Call & Response
Sunroom Project Space 2010 | October 9–November 28, 2010
Jeff Slomba’s recent work is concerned with invasive species and the effects of world trade and industrialization on regional flora and fauna. The sculptures and recorded sounds in Alternating Currents explore the coexistence of the natural and manmade environments in an ever-increasing global market. Slomba uses the imagery of shipping containers, invasive species and discarded technological devices to create a narrative of cultural production merging with natural phenomena.
In the installation, Slomba displays the shell of a veined rapa whelk made of carved wood in which stereo speakers are ensconced. The large sea snail originated in the East Asian seas and was brought to the Chesapeake Bay in the bilge water of shipping vessels. The invasive species has decimated oyster beds and is disturbing the ecosystem of the Bay. A horseshoe crab, also made of wood, holds a music player and represents the indigenous component that is endangered by coastal development. The perforated shipping containers, which appear to have been eaten or attacked by sea creatures, house amplifiers. Together the audio components of these hybrid objects form a closed circuit that produces the acoustically similar but competing sounds of the shore and of highway traffic. The wall drawings of tire tracks made by sea snail sculptures refer to the I-95 interchange and its proximity to the Sound near the artist’s home in West Haven, Connecticut. Slomba’s work questions whether this arrangement is symbiotic or unbalanced or simply part of a continual system of adaptation and modification.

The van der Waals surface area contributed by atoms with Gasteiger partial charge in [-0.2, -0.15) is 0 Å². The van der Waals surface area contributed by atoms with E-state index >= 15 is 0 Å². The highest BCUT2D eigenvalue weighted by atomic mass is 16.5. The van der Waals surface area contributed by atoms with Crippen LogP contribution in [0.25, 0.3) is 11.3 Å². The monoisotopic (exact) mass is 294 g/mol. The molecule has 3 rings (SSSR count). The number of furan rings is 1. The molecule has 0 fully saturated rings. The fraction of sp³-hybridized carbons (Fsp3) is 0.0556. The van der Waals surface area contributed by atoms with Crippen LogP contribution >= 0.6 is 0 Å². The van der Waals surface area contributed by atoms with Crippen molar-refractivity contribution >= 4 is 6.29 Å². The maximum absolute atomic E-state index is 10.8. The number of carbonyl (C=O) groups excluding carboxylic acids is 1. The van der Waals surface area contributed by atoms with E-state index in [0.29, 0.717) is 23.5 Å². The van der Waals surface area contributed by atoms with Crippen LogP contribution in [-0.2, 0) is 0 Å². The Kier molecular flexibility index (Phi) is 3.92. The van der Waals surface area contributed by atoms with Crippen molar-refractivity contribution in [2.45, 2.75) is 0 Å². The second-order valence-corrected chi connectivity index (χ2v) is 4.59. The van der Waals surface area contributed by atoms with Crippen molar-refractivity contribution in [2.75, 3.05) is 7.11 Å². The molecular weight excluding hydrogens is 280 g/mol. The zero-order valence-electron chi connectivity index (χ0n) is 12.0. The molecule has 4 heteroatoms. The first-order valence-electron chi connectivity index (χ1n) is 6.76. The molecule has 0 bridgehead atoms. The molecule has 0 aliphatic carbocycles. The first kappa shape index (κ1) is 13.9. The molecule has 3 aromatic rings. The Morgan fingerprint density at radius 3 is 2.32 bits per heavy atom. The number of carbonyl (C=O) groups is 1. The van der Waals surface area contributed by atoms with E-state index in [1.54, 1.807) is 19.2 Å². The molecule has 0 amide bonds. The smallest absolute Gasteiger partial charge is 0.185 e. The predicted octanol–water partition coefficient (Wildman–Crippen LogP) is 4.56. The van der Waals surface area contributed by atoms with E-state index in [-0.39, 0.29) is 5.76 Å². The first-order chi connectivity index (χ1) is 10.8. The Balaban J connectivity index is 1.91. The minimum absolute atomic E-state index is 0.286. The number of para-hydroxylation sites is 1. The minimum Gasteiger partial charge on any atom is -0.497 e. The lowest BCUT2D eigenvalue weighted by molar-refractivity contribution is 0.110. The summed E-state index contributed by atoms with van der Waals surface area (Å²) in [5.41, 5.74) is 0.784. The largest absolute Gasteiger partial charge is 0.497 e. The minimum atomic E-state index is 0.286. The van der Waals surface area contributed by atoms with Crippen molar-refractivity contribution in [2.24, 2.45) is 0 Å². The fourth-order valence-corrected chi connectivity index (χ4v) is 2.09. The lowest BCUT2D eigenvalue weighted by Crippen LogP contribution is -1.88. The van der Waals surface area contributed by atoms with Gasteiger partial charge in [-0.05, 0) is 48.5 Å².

Alternating Currents, 2010, carved wood, polychrome, hydrocal, stereo amplifier, speakers and digital music players, dimensions variable.
Courtesy of the artist.
The Arts at Wave Hill are supported by Lily Auchincloss Foundation, Inc., Milton & Sally Avery Arts Foundation, the National Endowment for the Arts, New York State Council on the Arts with the support of Governor Andrew M. Cuomo and the New York State Legislature and by the Cathy and Stephen Weinroth Commissioning Fund for the Arts.